Katherine Spector is a Non-Resident Fellow at the Center on Global Energy Policy focusing on traded and financial energy markets, with an emphasis on oil and natural gas. She is a longtime energy market analyst, having spent the past fifteen years producing thought-leading research at major banks. The bulk of her career was spent leading energy strategy and research for the commodity derivatives sales and trading desks at CIBC World Markets, JPMorgan Chase, and Deutsche Bank, all based in New York. Ms. Spector was responsible for the banks’ energy price forecasts and market views, and she produced analysis of global energy supply-demand fundamentals, financial positioning, and market-moving geopolitics. Her work supported bank traders and originators in all major regions, and clients ranged from oil and gas companies, to institutional investors, to representatives of US and international government.
Prior to her work on Wall Street, Ms. Spector worked as the editor of Oil Market Intelligence at the Energy Intelligence Group and as a consultant with Industrial Economics, Inc. where her work included litigation support for the deregulation of natural gas utilities. She has also served as an adjunct faculty member at Columbia’s School of International and Public Affairs, and held term membership at the Council on Foreign Relations. She currently serves on the board of the New York Energy Forum, an educational organization dedicated to increasing public knowledge about energy issues. Ms. Spector has appeared regularly in print and television media.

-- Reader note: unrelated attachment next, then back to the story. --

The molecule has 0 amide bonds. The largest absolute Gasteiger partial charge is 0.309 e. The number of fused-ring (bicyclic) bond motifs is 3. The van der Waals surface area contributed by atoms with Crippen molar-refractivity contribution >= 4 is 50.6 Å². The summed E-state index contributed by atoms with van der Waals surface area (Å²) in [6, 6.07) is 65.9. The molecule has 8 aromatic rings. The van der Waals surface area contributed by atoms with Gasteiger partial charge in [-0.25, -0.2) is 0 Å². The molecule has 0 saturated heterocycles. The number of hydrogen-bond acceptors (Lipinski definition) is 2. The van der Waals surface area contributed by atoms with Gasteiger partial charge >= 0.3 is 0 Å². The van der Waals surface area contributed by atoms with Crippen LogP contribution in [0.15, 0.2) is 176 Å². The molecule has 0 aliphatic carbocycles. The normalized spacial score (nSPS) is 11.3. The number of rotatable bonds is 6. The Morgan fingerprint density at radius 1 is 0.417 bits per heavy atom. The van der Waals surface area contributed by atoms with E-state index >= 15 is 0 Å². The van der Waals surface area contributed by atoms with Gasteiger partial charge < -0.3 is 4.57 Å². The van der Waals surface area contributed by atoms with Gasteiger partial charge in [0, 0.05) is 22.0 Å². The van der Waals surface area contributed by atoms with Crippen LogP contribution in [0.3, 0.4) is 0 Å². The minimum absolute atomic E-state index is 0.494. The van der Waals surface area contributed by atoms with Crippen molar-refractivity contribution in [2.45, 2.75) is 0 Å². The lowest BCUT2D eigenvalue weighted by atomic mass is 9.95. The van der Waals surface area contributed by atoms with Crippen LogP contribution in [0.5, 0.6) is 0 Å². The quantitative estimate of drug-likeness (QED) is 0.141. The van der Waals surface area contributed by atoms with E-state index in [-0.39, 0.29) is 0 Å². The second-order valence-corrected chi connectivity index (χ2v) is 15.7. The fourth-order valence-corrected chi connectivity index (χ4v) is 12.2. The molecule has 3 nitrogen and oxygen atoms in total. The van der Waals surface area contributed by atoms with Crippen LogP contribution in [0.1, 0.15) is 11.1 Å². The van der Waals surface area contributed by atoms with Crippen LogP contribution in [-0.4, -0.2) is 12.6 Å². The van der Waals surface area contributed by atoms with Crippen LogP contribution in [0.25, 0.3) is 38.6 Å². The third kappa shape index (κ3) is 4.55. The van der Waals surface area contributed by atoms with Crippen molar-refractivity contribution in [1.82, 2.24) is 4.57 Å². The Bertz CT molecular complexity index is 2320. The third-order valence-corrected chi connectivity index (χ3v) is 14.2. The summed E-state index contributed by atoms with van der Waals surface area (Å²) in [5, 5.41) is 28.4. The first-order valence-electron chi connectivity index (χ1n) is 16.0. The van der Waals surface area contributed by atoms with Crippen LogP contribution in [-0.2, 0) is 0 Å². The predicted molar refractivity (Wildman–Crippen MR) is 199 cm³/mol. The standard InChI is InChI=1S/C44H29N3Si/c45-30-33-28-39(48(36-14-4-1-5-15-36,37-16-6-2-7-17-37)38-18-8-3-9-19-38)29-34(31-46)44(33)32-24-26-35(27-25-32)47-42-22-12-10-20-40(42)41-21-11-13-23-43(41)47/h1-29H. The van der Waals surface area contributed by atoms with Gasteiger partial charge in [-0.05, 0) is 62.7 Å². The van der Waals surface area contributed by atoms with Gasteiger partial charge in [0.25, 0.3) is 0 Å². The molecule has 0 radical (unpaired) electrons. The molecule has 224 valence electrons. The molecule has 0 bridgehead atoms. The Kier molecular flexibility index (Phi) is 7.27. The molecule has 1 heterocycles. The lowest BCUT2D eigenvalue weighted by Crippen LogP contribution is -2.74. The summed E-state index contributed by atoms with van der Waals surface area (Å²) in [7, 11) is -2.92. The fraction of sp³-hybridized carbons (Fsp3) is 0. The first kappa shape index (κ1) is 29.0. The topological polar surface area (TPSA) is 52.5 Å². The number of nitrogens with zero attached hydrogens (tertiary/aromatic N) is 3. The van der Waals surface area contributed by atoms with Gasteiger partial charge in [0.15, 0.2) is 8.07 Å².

Ms. Spector graduated with honors with a degree in Political Science from Yale University, where her research focused on patterns of rent distribution in petro-states, and implications for democratization.
The fourth quarter of 2018 has been a wild ride for oil markets and—though somewhat overshadowed by crude—a historic month for US natural gas markets as well.
Market memories are short, and the fact that US natural gas benchmark Henry Hub hasn’t seen a bullish winter since 2013–14 may explain apparent complacency about unusually low storage levels heading into winter.